"Barbara Mandrell is now signing autographs at booth 564!" droned the loudspeaker, and a herd of hopefuls stampeded in that direction. Fifteen minutes later the loudspeaker blared, "The Oak Ridge Boys are signing autographs at Booth 164!"—and the tide surged again, stopping only to grab a Goo Goo candy bar (a sponsor of the Grand Ole Opry) or a hot dog at one of the fair's 350 booths.
Some fans stopped to buy homemade jam or relish from Miss Dixie, wife of country star Tom T. Hall, or to take turns getting their pictures snapped in one of Porter Wagoner's rhinestoned stage jackets. Merle Haggard didn't show up in person, but Hagophiles could get a picture of Merle and his mom, Flossie, or a Haggard pillow. It was, female fans joked, the next best thing to being there.
"These are the people who made me," said Loretta Lynn, 48, gesturing toward hundreds of noisy admirers lined up outside her booth, number 627. She has missed only one fair in 12 years, and that, she said, was because of pneumonia. This year her doctor wanted to hospitalize her for a sinus infection, Lynn said, "but I told him I couldn't do any such thing because it was Fan Fair week." Loretta's fan club is 20 years old and 4,000 strong, and last year they returned her dedication in the form of a diamond necklace given to her for her birthday.
Benefits to the fan are rather less tangible. Still, as co-president of Loretta's fan club, Loudilla Johnson, 44, knows precisely what it is she gets out of her volunteer work. "We work on the fan club for fun," she says. "A fan gets to see new artists and new shows every year at Fan Fair, plus we get to see other fans from Kansas, Washington State, New Jersey and New York who we'd never see otherwise. It's like old home week with all of our friends."
Country singer Lee Greenwood, owner of the current hit T.O.U. and resident of Booth 137, thinks country fans are different. "It's not like rock, where the game is to play God and keep the fans at an arm's length," says Greenwood, who, like many singers, held a party for his 500-member fan club. Most singers also perform at concerts sponsored by their labels. "Country music fans want a chance to touch and have a personal relationship with their favorite artist," insists Greenwood, who says he learned a valuable lesson at last year's fair, his first. "I looked around and saw country music artists who hadn't had good record sales for years, yet they had big audience attendance at their shows. I don't know of any other event that is more important to an artist's career."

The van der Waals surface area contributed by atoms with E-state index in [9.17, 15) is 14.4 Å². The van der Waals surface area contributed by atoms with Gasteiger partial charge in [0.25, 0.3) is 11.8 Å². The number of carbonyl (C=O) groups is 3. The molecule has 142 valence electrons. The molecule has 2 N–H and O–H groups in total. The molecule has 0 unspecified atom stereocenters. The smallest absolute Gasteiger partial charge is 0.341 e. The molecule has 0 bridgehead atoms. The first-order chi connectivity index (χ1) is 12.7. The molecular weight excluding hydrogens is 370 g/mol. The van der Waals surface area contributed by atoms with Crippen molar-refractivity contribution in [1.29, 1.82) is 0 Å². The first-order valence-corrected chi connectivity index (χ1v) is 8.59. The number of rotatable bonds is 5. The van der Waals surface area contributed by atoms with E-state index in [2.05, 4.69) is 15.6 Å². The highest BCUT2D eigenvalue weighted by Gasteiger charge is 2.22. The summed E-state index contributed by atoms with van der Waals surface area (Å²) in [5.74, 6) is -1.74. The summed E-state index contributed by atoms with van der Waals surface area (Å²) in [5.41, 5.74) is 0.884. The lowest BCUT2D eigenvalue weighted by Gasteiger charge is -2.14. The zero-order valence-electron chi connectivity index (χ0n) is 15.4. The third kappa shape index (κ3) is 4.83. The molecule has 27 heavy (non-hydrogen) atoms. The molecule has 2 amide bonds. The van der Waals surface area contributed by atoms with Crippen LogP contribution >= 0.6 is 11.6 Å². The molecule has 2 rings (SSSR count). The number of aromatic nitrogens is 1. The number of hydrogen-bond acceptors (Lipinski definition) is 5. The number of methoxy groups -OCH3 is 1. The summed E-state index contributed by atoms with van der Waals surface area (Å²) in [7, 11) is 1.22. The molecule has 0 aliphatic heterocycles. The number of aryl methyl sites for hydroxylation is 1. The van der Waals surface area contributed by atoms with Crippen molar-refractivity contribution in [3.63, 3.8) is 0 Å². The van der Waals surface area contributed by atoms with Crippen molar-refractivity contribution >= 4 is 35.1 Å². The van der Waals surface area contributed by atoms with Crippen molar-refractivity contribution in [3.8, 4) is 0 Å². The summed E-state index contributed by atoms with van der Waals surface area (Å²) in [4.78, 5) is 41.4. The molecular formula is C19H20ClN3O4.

The newest performers, of course, run the risk of being ignored in favor of the established luminaries at the fair. The Whites, for example, are a family act just getting started with their first album after debuting with singles entitled You Put the Blue in Me and Hangin' Around. At last count they had exactly three official members in their fan club. "Last year we hadn't even had a single out but, luckily, we played the Elektra Records show right before going to our booth. That's the only way people knew who we were," says Cheryl White Warren. "This year there were people waiting to see us and we sat there signing for an hour and a half." The Whites spent $500 of their own for this, their first booth. "It was really more than we could afford," admitted Cheryl's sister Sharon White. "But we figured it was worth it."
More established acts tend to take an equally business-minded view of the proceedings. "I don't enjoy doing things like this, but it's the greatest promotion I've ever had," says grand ole country gentleman Chet Atkins. "I guess if you're big enough—like Willie, Waylon and Dolly—you don't have to go." This year, they didn't.
Loretta Lynn thinks every star should show. "Let me put it this way," she says, leaning forward to make her point. "There's a lot more to being a singer than walking out and singing, getting paid and walking home. If that's all an artist does, it's kind of like thumbing his nose at the people who made him. I know some artists feel they're too big to be a part of Fan Fair, but as far as I'm concerned, I ain't seen one that big yet."
When it comes to star worship, nobody does it better than country music fans, and nowhere does it better than Nashville. That unique symbiotic relationship binding country music folk and their followers was confirmed again this month at Opry Town's 12th annual Fan Fair. Country luminaries from Loretta Lynn and Conway Twitty to such lesser-knowns as Ronnie McDowell and Earl Thomas Conley took up residence in state fairground booths to press flesh and hand out buttons and banter to 17,000 of the faithful.